|Miranda Wheen, Quest|
photo Heleana Genaus icantakephotos.com
The story is immediately recognisable but time-dilated: a snippet of life made fantasy. A woman in a slinky black dress and fierce, businessy heels finds herself trapped in a pool of light. She is navigating what resembles an imaginary obstacle course, “she opens herself up to invisible forces that she might or might not be able to control” (program note).
Dancer Miranda Wheen is transfixing. She commands our attention from the get go. Even when I try to turn to the musicians who are visible on stage she draws me back with del Amo's jagged choreography and her piercing gaze. She dances the whole piece with the appearance of intense scrutiny but never once lets us see what she is looking at. This keeps us with her, interested in the narrative and its perfect component moments.
From out of silence the musicians gradually set a mood of quiet isolation. Wheen begins, her muscular but feminine back to us, twitching subtly. At first it's not obvious whether she is moving because no one is watching yet, out of discomfort or with intent, but as the gestures become larger it is clear that every twinge and shudder is scripted. Charged with meaning, her movements and stillnesses are cells of experience, listed in sequence but standing alone.
Performed by Andrew Smith on saxophone and Luke Spicer on viola, the music is independently engaging but complements the dance. The moments where dancer and musicians lock into synergy are magical. As the woman's journey draws to a close, the music returns to the fore and then icily recedes.
This provides an apt segue to the next work, an electronic set by Daniel Blinkhorn based on field recordings of ice made in the Arctic near Norway. Blinkhorn introduces us to the sounds of glaciers cracking and water undergoing transformation. In one piece he borrows sounds of ice chirping and whispering to itself and “frictionalises” these sounds in order to portray types of sea and air vessels that usually travel the region. CreEpEr is inspired by the wild flailing gestures of the composer trying to balance while walking on ice holding a microphone. It's loosely informed by dubstep and other current electronica and finishes the night's entertainment on a very different note.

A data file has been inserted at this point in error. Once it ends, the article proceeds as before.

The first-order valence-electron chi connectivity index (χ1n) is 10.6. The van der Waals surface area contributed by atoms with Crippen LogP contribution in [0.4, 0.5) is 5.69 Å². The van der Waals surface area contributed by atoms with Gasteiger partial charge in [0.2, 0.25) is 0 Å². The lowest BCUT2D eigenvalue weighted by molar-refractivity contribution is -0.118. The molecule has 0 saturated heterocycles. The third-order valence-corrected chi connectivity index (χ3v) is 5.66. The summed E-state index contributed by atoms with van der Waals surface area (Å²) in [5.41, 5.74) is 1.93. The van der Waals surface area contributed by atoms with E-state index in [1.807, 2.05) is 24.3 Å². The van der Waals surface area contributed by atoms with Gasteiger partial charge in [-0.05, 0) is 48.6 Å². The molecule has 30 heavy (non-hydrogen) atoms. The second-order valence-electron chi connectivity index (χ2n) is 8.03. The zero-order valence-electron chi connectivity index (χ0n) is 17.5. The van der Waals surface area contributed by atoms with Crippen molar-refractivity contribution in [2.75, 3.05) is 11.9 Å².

Blinkhorn's music is immersive and transporting and the messages from his icy, inanimate companions transcend language. When a child in the audience started to cry, it took a long time for me to discern that this sound was human and not another aspect of living water from Blinkhorn's frosted scape. This project reminds us of our fragility, our dependence on the Earth. Or maybe it's just that we personify nature and hear our own condition reflected within: it was not at all baffling that those dwindling icebergs might have been crying. We're all sacks of walking warm water. We search the most formidable landscapes on the other side of the world to hear familiar sounds.
Performed by Chronology Arts & DirtyFeet at the Seymour Centre, 2012.
Composer: Alex Pozniak
Dancer: Miranda Wheen
Choreographer: Martin del Amo
Film & Recorded by Hospital Hill Recordings
Aurora Festival of Living Music: Invisible Forces: Quest, choreographer Martin del Amo, composer Alex Pozniak, dancer Miranda Wheen, musicians Luke Spicer, Andrew Smith; frostbYte cHatTer, sound artist, composer Daniel Blinkhorn; Campbelltown Arts Centre, Sydney, May 12; www.auroranewmusic.com.au/
Felicity Clark is a shakuhachi, taiko and recorder player and is a PhD candidate at the University of Sydney.
RealTime issue #109 June-July 2012 pg. web
© Felicity Clark; for permission to reproduce apply to email@example.com